Moving into Mindfulness

Mediation expert shares tips for successful lawyering

As Director of Loyola University Chicago School of Law’s Dispute Resolution Program, Teresa Frisbie coordinates all dispute resolution courses and activities, teaches mediation advocacy, and coaches the international mediation team. Frisbie trains law students, business professionals, lawyers, judges, realtors, physicians and nurses in mediation, mediation advocacy, negotiation, conflict management and/or international arbitration in the United States and internationally. She was named a Top Ten Illinois Women ADR Neutral as well as a Leading Lawyer in Alternative Dispute Resolution in the categories of international, employment, and commercial litigation.

How did you first become involved in alternative dispute resolution?

I was practicing as a litigator and learned about international commercial arbitration. I took the courses and exams and became a Fellow of the Chartered Institute of Arbitrators. The best thing about it may have been that it led me to mediation training. While I was able to apply my international arbitration knowledge not long after in a case, it was mediation and principled negotiation that were clearly useful to everything in my practice. I was drawn to mediation because our current litigation system is so expensive for clients and the focus is on procedural rules and discovery, while mediation creates an opportunity to sit down with people, talk about what really matters to them, and resolve a dispute quickly.

What do you like best about teaching at Loyola?
The people. We have wonderful students and colleagues. I never set out to have a career in teaching, but it turns out I love to teach and coach. I also love to learn and the best way to learn something is to teach it.

Connect with Teresa on twitter: @TeresaFrisbie


courses in ADR offered


recovered in EEOC claimants at mediations


years of Willem C. Vis International Commerical Arbitration Moot program excellence

How can alternative dispute resolution practices complement the skill set of a litigator or transactional attorney?

You can have all the legal knowledge in the world and be a beautiful writer and orator, but at some point you have to sit across the table, either to settle the case or close the deal, from someone who views things differently and may even be angry. It doesn’t matter how brilliant your argument is if the decision maker on the other side is not able to consider what you are trying to communicate. Having great negotiation skills (which includes excellent listening skills and comfort with difficult conversations) means you can regulate your own emotions, craft creative solutions based on party interests, and achieve client goals.

What advice do you have for students looking to become involved in alternative dispute resolution activities at the School of Law and in the Chicago legal community?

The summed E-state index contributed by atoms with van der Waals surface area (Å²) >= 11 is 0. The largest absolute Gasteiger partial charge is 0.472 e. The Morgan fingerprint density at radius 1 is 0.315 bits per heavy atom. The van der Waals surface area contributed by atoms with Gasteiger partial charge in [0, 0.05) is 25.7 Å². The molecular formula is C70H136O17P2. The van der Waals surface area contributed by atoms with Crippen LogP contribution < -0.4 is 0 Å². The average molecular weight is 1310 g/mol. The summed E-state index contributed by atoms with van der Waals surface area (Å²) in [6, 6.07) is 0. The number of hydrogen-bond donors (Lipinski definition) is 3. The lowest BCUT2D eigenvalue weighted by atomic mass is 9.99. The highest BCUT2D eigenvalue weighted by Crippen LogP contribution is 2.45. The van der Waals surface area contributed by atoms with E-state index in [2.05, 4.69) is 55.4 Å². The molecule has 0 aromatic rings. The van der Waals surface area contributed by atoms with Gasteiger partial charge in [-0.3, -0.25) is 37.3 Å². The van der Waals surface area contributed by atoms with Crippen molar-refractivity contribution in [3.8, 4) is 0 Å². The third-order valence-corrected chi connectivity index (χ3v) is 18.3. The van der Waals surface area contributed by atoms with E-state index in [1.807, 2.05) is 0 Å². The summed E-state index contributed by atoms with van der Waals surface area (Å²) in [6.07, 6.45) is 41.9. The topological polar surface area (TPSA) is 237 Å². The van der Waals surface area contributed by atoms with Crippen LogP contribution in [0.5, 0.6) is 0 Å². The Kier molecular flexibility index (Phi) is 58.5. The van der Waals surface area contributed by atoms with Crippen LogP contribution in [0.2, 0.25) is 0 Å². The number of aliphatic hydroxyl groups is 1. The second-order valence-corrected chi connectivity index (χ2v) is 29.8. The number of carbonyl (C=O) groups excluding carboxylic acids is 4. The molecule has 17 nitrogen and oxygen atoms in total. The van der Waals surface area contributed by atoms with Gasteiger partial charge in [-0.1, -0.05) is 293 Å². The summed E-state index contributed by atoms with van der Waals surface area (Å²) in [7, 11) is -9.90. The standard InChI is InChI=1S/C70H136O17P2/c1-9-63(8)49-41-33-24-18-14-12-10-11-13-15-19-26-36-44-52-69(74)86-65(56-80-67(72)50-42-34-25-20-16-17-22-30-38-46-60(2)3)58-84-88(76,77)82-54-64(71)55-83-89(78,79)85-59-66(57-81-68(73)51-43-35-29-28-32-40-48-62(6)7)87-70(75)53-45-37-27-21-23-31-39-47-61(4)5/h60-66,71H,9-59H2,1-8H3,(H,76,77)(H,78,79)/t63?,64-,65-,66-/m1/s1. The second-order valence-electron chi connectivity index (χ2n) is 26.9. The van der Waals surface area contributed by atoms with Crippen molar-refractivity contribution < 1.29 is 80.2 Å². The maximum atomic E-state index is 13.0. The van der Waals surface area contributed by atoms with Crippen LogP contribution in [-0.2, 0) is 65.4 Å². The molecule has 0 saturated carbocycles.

Take a skills course to learn the basics, try out for a competition team, or learn to help real people in mediation through a practicum course. Chicago has a wonderful ADR community, including restorative justice programs which use processes like peace circles. We also have community building circles in the law school.

Outside of traditional lawyering skills, what specific skills do you recommend that law students develop to prepare them for a legal career?

There is pretty wide consensus that the non-traditional skills matter the most for a successful and happy career. Law students need people skills, time management skills, conflict resolution skills, and self-regulation skills. The good news is that these things can be learned.

You have studied mindfulness in the legal profession. How is the profession’s approach to these topics evolving?

Law careers are demanding and our statistics on anxiety, depression and substance abuse are dismal. The good news is that lawyers are addressing this with the latest science, including taking up mindfulness meditation, and getting serious about taking care of their brains with sleep, exercise and good nutrition. We already have a student mindfulness group starting up here in the law school and the Chicago Bar Association has a Mindfulness Committee.

What mindfulness techniques do you practice in your everyday life?

I meditate, often with apps like Calm, Headspace and 10% Happier. I do a modified form of yoga loosely based on The Happy Body workout. There are lots of ways to be mindful. Loyola recently hosted the Mindfulness in Law Society’s national conference and lawyers from across the country shared their practices—including walking meditation, listening to music, and being in nature, among others. One room was full of attendees practicing qigong. Mindfulness can also be noticing something new in the familiar. Remember: Don’t judge your mindfulness practice!

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